(Updates share price, adds detail, context, background on other probes)
Dec 12 (Reuters) - The U.S. Federal Trade Commission is considering seeking a preliminary injunction against Facebook Inc because of concerns that policies about how its apps interact violate antitrust law, The Wall Street Journal reported https://www.wsj.com/articles/ftc-weighs-seeking-injunction-against-facebook-over-how-its-apps-interact-11576178055?mod=searchresults&page=1&pos=1 on Thursday, citing people familiar with the matter.
Facebook shares was down 3% shortly before the close of trading.
If it goes forward, the FTC would ask a court to bar Facebook from enforcing policies regarding how its apps work with potential rivals, the newspaper reported. The FTC may also ask a court to forbid Facebook to move ahead with plans to integrate subsidiaries that it has purchased, the newspaper said.
Facebook and other tech giants are facing criticism over privacy lapses, how they handle vast quantities of consumer data, and accusations of bias in the polarized U.S. political environment.
The Wall Street Journal said the FTC could file for the injunction as early as next month.
Facebook and the FTC declined to comment.
Facebook plans to integrate its messaging services as part of a proposed shift toward more private forms of social networking, Chief Executive Mark Zuckerberg announced in March. Under the proposal, users of Facebook units Messenger, WhatsApp and the direct messaging system within Instagram will all be able to communicate with each other.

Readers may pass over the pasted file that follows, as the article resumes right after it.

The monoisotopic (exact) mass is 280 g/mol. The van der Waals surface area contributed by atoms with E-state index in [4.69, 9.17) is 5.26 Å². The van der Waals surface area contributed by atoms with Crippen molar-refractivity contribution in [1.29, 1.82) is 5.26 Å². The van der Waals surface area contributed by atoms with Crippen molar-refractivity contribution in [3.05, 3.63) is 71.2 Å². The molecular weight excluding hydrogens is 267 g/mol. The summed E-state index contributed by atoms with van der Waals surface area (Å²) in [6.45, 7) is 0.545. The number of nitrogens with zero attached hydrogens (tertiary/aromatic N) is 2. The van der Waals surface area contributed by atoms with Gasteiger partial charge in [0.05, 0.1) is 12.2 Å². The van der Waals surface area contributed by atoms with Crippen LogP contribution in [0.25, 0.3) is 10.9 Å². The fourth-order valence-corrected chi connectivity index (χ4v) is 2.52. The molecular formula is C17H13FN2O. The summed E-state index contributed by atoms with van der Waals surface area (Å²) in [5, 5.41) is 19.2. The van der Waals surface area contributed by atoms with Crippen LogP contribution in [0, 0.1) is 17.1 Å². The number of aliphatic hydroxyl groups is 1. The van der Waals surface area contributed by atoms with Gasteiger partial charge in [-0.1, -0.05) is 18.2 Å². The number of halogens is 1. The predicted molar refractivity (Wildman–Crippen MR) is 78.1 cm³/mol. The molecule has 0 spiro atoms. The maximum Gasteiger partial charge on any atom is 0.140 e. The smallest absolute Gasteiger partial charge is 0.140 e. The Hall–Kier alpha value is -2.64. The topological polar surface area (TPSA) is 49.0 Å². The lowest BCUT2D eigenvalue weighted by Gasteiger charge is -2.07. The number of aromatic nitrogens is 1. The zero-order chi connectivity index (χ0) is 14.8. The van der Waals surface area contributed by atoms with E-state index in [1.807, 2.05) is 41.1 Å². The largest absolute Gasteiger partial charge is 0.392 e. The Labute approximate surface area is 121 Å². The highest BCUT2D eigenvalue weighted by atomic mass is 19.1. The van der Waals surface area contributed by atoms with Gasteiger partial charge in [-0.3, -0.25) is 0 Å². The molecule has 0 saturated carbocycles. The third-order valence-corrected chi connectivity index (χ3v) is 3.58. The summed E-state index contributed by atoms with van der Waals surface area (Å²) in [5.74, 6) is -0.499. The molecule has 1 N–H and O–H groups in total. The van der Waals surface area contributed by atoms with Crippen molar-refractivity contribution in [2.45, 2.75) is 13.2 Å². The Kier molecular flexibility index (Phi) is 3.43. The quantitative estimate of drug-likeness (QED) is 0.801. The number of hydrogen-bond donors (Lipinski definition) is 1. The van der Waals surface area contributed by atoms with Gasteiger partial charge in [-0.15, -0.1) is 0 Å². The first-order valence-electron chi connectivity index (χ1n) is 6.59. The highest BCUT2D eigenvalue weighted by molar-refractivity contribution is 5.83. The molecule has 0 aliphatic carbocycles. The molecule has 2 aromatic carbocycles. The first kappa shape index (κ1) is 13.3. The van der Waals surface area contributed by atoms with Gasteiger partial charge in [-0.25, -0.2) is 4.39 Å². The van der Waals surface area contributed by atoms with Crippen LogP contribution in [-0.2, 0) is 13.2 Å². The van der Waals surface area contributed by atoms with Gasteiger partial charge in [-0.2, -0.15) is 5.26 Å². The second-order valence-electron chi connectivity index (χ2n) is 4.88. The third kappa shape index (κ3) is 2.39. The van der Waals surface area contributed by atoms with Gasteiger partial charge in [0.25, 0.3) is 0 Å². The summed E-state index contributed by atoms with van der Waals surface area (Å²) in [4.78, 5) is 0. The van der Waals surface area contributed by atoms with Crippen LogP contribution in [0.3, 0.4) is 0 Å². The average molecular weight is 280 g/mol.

Facebook, Alphabet Inc's Google, Amazon.com Inc and Apple Inc face antitrust investigations by the Justice Department and House of Representatives Judiciary Committee.
The FTC was also known to be investigating Facebook while groups of state attorneys general are looking at Facebook and Google.
U.S. Attorney General William Barr said on Tuesday he hoped to have Justice Department investigations of the big tech platforms completed next year. Barr said the Justice Department review was not limited to antitrust, but that looking for anti-competitive behavior was "front and center." (Reporting by Ayanti Bera in Bengaluru and Diane Bartz in Washington; Editing by Shailesh Kuber, Leslie Adler and Richard Chang)